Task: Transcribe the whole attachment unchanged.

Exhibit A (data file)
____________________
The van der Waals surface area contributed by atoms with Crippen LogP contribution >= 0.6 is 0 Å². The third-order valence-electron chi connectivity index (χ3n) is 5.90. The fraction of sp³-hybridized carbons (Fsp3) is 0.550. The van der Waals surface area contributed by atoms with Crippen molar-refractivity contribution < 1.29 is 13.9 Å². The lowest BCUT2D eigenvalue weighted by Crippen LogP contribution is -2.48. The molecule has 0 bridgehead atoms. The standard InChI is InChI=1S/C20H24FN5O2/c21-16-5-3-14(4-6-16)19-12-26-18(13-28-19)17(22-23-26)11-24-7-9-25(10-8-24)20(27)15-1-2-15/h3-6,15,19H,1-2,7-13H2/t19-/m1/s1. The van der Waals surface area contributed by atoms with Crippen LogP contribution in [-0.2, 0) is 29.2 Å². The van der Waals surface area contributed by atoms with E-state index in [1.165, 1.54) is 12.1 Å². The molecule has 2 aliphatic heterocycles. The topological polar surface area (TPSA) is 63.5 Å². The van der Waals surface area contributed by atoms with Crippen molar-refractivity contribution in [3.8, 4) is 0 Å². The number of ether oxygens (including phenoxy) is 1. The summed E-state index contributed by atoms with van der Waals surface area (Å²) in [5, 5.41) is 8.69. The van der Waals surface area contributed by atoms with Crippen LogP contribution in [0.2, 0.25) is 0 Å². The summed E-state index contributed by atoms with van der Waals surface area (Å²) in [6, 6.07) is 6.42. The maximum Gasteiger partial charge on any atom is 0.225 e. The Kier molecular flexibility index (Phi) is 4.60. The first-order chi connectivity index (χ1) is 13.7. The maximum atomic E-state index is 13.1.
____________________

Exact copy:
The van der Waals surface area contributed by atoms with Crippen LogP contribution >= 0.6 is 0 Å². The third-order valence-electron chi connectivity index (χ3n) is 5.90. The fraction of sp³-hybridized carbons (Fsp3) is 0.550. The van der Waals surface area contributed by atoms with Crippen molar-refractivity contribution < 1.29 is 13.9 Å². The lowest BCUT2D eigenvalue weighted by Crippen LogP contribution is -2.48. The molecule has 0 bridgehead atoms. The standard InChI is InChI=1S/C20H24FN5O2/c21-16-5-3-14(4-6-16)19-12-26-18(13-28-19)17(22-23-26)11-24-7-9-25(10-8-24)20(27)15-1-2-15/h3-6,15,19H,1-2,7-13H2/t19-/m1/s1. The van der Waals surface area contributed by atoms with Crippen LogP contribution in [-0.2, 0) is 29.2 Å². The van der Waals surface area contributed by atoms with E-state index in [1.165, 1.54) is 12.1 Å². The molecule has 2 aliphatic heterocycles. The topological polar surface area (TPSA) is 63.5 Å². The van der Waals surface area contributed by atoms with Crippen molar-refractivity contribution in [3.8, 4) is 0 Å². The number of ether oxygens (including phenoxy) is 1. The summed E-state index contributed by atoms with van der Waals surface area (Å²) in [5, 5.41) is 8.69. The van der Waals surface area contributed by atoms with Crippen LogP contribution in [0.2, 0.25) is 0 Å². The summed E-state index contributed by atoms with van der Waals surface area (Å²) in [6, 6.07) is 6.42. The maximum Gasteiger partial charge on any atom is 0.225 e. The Kier molecular flexibility index (Phi) is 4.60. The first-order chi connectivity index (χ1) is 13.7. The maximum atomic E-state index is 13.1.